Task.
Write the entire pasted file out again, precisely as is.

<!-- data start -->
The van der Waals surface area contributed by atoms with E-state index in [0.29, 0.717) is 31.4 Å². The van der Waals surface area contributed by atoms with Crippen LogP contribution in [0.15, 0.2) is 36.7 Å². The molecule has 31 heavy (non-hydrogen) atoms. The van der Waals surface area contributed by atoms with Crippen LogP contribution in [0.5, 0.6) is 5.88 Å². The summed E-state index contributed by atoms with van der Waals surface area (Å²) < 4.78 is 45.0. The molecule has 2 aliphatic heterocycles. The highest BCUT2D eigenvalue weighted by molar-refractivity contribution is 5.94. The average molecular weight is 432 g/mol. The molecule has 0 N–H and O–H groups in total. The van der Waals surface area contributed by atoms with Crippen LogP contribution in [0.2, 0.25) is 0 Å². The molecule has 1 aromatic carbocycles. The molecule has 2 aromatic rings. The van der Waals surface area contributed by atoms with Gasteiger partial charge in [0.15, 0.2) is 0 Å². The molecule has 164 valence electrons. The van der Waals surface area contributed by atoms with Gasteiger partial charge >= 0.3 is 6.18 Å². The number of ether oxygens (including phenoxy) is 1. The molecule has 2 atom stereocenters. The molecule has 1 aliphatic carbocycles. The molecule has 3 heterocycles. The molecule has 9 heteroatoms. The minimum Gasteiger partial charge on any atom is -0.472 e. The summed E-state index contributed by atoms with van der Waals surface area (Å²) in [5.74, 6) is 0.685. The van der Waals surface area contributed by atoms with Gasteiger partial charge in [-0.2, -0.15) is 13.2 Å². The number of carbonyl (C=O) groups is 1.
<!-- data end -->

The van der Waals surface area contributed by atoms with E-state index in [0.29, 0.717) is 31.4 Å². The van der Waals surface area contributed by atoms with Crippen LogP contribution in [0.15, 0.2) is 36.7 Å². The molecule has 31 heavy (non-hydrogen) atoms. The van der Waals surface area contributed by atoms with Crippen LogP contribution in [0.5, 0.6) is 5.88 Å². The summed E-state index contributed by atoms with van der Waals surface area (Å²) < 4.78 is 45.0. The molecule has 2 aliphatic heterocycles. The highest BCUT2D eigenvalue weighted by molar-refractivity contribution is 5.94. The average molecular weight is 432 g/mol. The molecule has 0 N–H and O–H groups in total. The van der Waals surface area contributed by atoms with Crippen LogP contribution in [0.2, 0.25) is 0 Å². The molecule has 1 aromatic carbocycles. The molecule has 2 aromatic rings. The van der Waals surface area contributed by atoms with Gasteiger partial charge in [0.15, 0.2) is 0 Å². The molecule has 164 valence electrons. The van der Waals surface area contributed by atoms with Gasteiger partial charge >= 0.3 is 6.18 Å². The number of ether oxygens (including phenoxy) is 1. The molecule has 2 atom stereocenters. The molecule has 1 aliphatic carbocycles. The molecule has 3 heterocycles. The molecule has 9 heteroatoms. The minimum Gasteiger partial charge on any atom is -0.472 e. The summed E-state index contributed by atoms with van der Waals surface area (Å²) in [5.74, 6) is 0.685. The van der Waals surface area contributed by atoms with Gasteiger partial charge in [-0.2, -0.15) is 13.2 Å². The number of carbonyl (C=O) groups is 1.